I mentioned a few weeks ago that I'd spend some time exploring food and wine with you. Because I've been making so much Spaghetti sauce in the past few weeks, I thought that would be an appropriate starting point. Plus, who doesn't like Spaghetti?
Red wine in tomato sauce does a couple of important things. First, it adds a whole other level of flavor and depth to your sauce and second, it acts as the acid if you are canning. Many years ago, tomatoes had plenty of acid. As time has marched on and breeders have worked to create new varietals for traits like color and sweetness, some of that acid has been bred out of the fruit. To make your canning safe, adding some additional acid in the way of wine or vinegar is a great choice. Wine definitely wins for taste.
Here's how I roll: I harvest the freshest and most ripe tomatoes I've got. Any given day it's about 2 gallons after they are cored. I grab a large onion and a few bell peppers, whatever is fresh and ripe. Oh, and a couple of cloves of garlic. I heat a stock pot and add a few tablespoons of olive oil. In go the roughly chopped onion and peppers to sauté. I literally core the tomatoes, chop them in four big chunks and toss them into the pot as I go. Cherry tomatoes go in whole after the little stem is pulled off and will split open as they heat up. After all the tomatoes are in, I add salt, pepper, the garlic cloves and wine (usually at least 1/2 a bottle). I add oregano and basil to my liking (totally personal preference here) then let the whole pot bubble over medium until the tomatoes become visibly softened.
At this point, I grab my immersion blender. If you don't have one, i suggest you consider the purchase. They can be had at Big Lots for under $20 and will become your new favorite kitchen tool. I blend the slowly boiling sauce by pulsing, until the sauce is smooth. Then the heat is reduced to low and the whole thing simmers for a few hours. How long you simmer really depends on how thick a sauce you prefer. The longer it cooks, the more it will reduce and thicken. When I'm satisfied with the consistency, I sneak a little taste and adjust the seasoning if needed.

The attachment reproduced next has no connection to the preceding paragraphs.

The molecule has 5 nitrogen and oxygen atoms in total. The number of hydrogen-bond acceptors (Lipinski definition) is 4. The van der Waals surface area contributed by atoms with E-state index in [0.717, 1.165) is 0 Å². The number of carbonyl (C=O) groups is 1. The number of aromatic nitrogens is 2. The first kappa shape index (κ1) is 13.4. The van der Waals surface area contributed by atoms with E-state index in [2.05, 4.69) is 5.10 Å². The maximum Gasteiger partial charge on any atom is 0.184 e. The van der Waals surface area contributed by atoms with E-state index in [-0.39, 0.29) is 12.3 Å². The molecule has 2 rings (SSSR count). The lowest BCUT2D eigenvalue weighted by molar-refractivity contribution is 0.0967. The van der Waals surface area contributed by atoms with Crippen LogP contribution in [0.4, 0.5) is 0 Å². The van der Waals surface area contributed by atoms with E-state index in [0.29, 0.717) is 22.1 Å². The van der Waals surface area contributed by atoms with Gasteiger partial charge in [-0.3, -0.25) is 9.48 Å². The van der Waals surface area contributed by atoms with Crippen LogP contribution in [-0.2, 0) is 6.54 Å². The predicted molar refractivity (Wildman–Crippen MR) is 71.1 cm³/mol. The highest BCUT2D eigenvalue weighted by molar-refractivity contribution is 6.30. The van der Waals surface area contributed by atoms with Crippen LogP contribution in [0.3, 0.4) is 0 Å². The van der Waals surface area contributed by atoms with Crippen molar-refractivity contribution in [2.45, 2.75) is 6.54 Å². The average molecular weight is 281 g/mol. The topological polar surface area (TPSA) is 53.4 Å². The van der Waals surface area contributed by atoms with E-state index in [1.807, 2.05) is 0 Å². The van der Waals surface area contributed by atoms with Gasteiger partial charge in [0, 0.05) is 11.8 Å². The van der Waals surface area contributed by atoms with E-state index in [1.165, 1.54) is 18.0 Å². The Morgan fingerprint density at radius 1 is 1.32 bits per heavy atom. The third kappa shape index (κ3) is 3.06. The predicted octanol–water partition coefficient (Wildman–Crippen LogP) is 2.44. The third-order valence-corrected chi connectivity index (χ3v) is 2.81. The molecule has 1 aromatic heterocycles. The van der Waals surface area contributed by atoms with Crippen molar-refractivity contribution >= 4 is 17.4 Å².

I ladle the hot sauce into sterilized ball jars, leaving about two inches of space (also know as "head-room" at the top). I wipe any drips off the lip of the jar with a warm, damp kitchen towel so that it can form a strong bond to the lid. A lid (I always use #BallJars) goes on each jar and a metal ring is screwed on to hold the lid in place. I've usually started water heating in the hot water canner and can load the jars into the rack that fits inside. The rack full of jars is lowered into the hot water and the lid goes on the canner for about 35 minutes.
The timer goes off and the jars are lifted out and placed on a kitchen towel to catch any hot water and cool off. My favorite part of canning is hanging out in my kitchen during the cooling process and listening for the distinct "pop" of each lid pressurizing. This noise signals a successful seal. After the jars have completely cooled, I make sure to label them with the contents of the jar and the date.
The proportions I gave above yield about (8) quart jars of spaghetti sauce. You can truly reduce or multiply this recipe with excellent results. Like it hot? Add some hot pepper flakes or chilis before the puree step and voila! You've made diablo sauce.
One final word on wine-don't pick something that's crappy. Seriously. You want to taste the delicious flavors so cook with something that you'd drink. NEVER use the "cooking wine" sold at the grocery store. It's gross. In the batch pictured, I used a lovely bottle of 2007 #Raymond Merlot. It had a little age on it and the tart cherry and spicy black pepper nuances were perfect with the robust tomatoes. So perfect, that no-one would judge if you enjoyed a glass as you worked. Cheers!
PRO TIP: Want to learn more about food and wine? My favorite resource ever is a book by Andrew Dornenburg & Karen Page. It may hold a record for the world's longest book title: What to Drink with What You Eat: The Definitive Guide to Pairing Food with Wine, Beer, Spirits, Coffee, Tea - Even Water - Based on Expert Advice from America's Best Sommeliers
Elizabeth Morse cooks professionally, is an Advanced Master Gardener and lover of all things local.